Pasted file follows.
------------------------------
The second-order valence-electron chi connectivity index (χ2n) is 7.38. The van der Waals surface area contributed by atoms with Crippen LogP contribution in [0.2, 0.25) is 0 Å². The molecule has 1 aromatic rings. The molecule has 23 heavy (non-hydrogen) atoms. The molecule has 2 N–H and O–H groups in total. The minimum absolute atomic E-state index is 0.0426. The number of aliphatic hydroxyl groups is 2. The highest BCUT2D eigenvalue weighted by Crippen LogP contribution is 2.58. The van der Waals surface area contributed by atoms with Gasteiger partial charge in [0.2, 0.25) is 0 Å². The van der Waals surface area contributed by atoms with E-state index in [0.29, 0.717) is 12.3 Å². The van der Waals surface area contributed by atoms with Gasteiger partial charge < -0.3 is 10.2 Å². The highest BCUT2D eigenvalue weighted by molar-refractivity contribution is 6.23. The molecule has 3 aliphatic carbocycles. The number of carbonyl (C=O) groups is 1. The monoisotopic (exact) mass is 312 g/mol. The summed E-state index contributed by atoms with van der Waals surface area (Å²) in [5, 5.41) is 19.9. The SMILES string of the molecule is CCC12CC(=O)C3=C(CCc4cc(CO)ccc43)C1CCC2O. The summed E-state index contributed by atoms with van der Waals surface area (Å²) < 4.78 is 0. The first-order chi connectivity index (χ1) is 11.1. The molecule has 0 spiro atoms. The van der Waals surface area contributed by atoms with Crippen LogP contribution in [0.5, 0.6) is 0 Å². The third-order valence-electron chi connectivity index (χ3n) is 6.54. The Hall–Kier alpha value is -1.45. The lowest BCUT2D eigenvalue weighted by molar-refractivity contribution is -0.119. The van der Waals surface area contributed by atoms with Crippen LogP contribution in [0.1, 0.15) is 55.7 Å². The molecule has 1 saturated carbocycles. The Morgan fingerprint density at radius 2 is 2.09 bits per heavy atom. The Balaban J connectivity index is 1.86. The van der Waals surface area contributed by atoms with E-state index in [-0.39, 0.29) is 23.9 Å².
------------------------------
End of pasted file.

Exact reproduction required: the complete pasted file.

The second-order valence-electron chi connectivity index (χ2n) is 7.38. The van der Waals surface area contributed by atoms with Crippen LogP contribution in [0.2, 0.25) is 0 Å². The molecule has 1 aromatic rings. The molecule has 23 heavy (non-hydrogen) atoms. The molecule has 2 N–H and O–H groups in total. The minimum absolute atomic E-state index is 0.0426. The number of aliphatic hydroxyl groups is 2. The highest BCUT2D eigenvalue weighted by Crippen LogP contribution is 2.58. The van der Waals surface area contributed by atoms with Gasteiger partial charge in [0.2, 0.25) is 0 Å². The van der Waals surface area contributed by atoms with E-state index in [0.29, 0.717) is 12.3 Å². The van der Waals surface area contributed by atoms with Gasteiger partial charge < -0.3 is 10.2 Å². The highest BCUT2D eigenvalue weighted by molar-refractivity contribution is 6.23. The molecule has 3 aliphatic carbocycles. The number of carbonyl (C=O) groups is 1. The monoisotopic (exact) mass is 312 g/mol. The summed E-state index contributed by atoms with van der Waals surface area (Å²) in [5, 5.41) is 19.9. The SMILES string of the molecule is CCC12CC(=O)C3=C(CCc4cc(CO)ccc43)C1CCC2O. The summed E-state index contributed by atoms with van der Waals surface area (Å²) < 4.78 is 0. The first-order chi connectivity index (χ1) is 11.1. The molecule has 0 spiro atoms. The van der Waals surface area contributed by atoms with Crippen LogP contribution in [0.5, 0.6) is 0 Å². The third-order valence-electron chi connectivity index (χ3n) is 6.54. The Hall–Kier alpha value is -1.45. The lowest BCUT2D eigenvalue weighted by molar-refractivity contribution is -0.119. The van der Waals surface area contributed by atoms with Crippen LogP contribution in [0.1, 0.15) is 55.7 Å². The molecule has 1 saturated carbocycles. The Morgan fingerprint density at radius 2 is 2.09 bits per heavy atom. The Balaban J connectivity index is 1.86. The van der Waals surface area contributed by atoms with E-state index in [-0.39, 0.29) is 23.9 Å².